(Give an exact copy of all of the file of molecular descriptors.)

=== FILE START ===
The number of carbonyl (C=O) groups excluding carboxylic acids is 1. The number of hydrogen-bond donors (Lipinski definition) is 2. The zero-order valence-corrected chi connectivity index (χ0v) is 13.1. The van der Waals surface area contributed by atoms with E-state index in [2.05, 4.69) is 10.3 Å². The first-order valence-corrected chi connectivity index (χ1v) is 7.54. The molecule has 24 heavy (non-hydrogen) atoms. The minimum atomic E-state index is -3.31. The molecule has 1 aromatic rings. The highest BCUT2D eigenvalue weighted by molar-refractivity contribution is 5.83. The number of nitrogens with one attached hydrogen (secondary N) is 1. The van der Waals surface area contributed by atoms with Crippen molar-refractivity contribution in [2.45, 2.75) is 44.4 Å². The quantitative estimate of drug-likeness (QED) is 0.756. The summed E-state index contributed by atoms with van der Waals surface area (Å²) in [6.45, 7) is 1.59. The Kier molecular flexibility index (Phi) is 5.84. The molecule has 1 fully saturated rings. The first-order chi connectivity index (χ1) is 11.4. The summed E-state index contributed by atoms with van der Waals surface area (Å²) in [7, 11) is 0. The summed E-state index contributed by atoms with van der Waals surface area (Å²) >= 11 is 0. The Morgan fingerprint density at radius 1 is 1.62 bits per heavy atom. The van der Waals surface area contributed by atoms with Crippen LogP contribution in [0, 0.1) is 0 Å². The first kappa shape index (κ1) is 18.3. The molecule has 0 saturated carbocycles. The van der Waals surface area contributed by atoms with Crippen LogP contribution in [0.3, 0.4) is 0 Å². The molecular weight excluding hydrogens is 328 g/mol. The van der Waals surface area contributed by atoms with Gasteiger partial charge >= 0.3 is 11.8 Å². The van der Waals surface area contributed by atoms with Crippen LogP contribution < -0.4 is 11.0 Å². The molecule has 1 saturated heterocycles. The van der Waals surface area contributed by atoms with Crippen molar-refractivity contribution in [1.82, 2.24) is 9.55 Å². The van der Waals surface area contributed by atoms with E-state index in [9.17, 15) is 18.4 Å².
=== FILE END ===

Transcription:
The number of carbonyl (C=O) groups excluding carboxylic acids is 1. The number of hydrogen-bond donors (Lipinski definition) is 2. The zero-order valence-corrected chi connectivity index (χ0v) is 13.1. The van der Waals surface area contributed by atoms with E-state index in [2.05, 4.69) is 10.3 Å². The first-order valence-corrected chi connectivity index (χ1v) is 7.54. The molecule has 24 heavy (non-hydrogen) atoms. The minimum atomic E-state index is -3.31. The molecule has 1 aromatic rings. The highest BCUT2D eigenvalue weighted by molar-refractivity contribution is 5.83. The number of nitrogens with one attached hydrogen (secondary N) is 1. The van der Waals surface area contributed by atoms with Crippen molar-refractivity contribution in [2.45, 2.75) is 44.4 Å². The quantitative estimate of drug-likeness (QED) is 0.756. The summed E-state index contributed by atoms with van der Waals surface area (Å²) in [6.45, 7) is 1.59. The Kier molecular flexibility index (Phi) is 5.84. The molecule has 1 fully saturated rings. The first-order chi connectivity index (χ1) is 11.4. The summed E-state index contributed by atoms with van der Waals surface area (Å²) in [7, 11) is 0. The summed E-state index contributed by atoms with van der Waals surface area (Å²) >= 11 is 0. The Morgan fingerprint density at radius 1 is 1.62 bits per heavy atom. The van der Waals surface area contributed by atoms with Crippen LogP contribution in [0, 0.1) is 0 Å². The first kappa shape index (κ1) is 18.3. The molecule has 0 saturated carbocycles. The van der Waals surface area contributed by atoms with Crippen LogP contribution in [0.3, 0.4) is 0 Å². The molecular weight excluding hydrogens is 328 g/mol. The van der Waals surface area contributed by atoms with Gasteiger partial charge >= 0.3 is 11.8 Å². The van der Waals surface area contributed by atoms with Crippen LogP contribution < -0.4 is 11.0 Å². The molecule has 1 saturated heterocycles. The van der Waals surface area contributed by atoms with Crippen molar-refractivity contribution in [1.82, 2.24) is 9.55 Å². The van der Waals surface area contributed by atoms with E-state index in [9.17, 15) is 18.4 Å².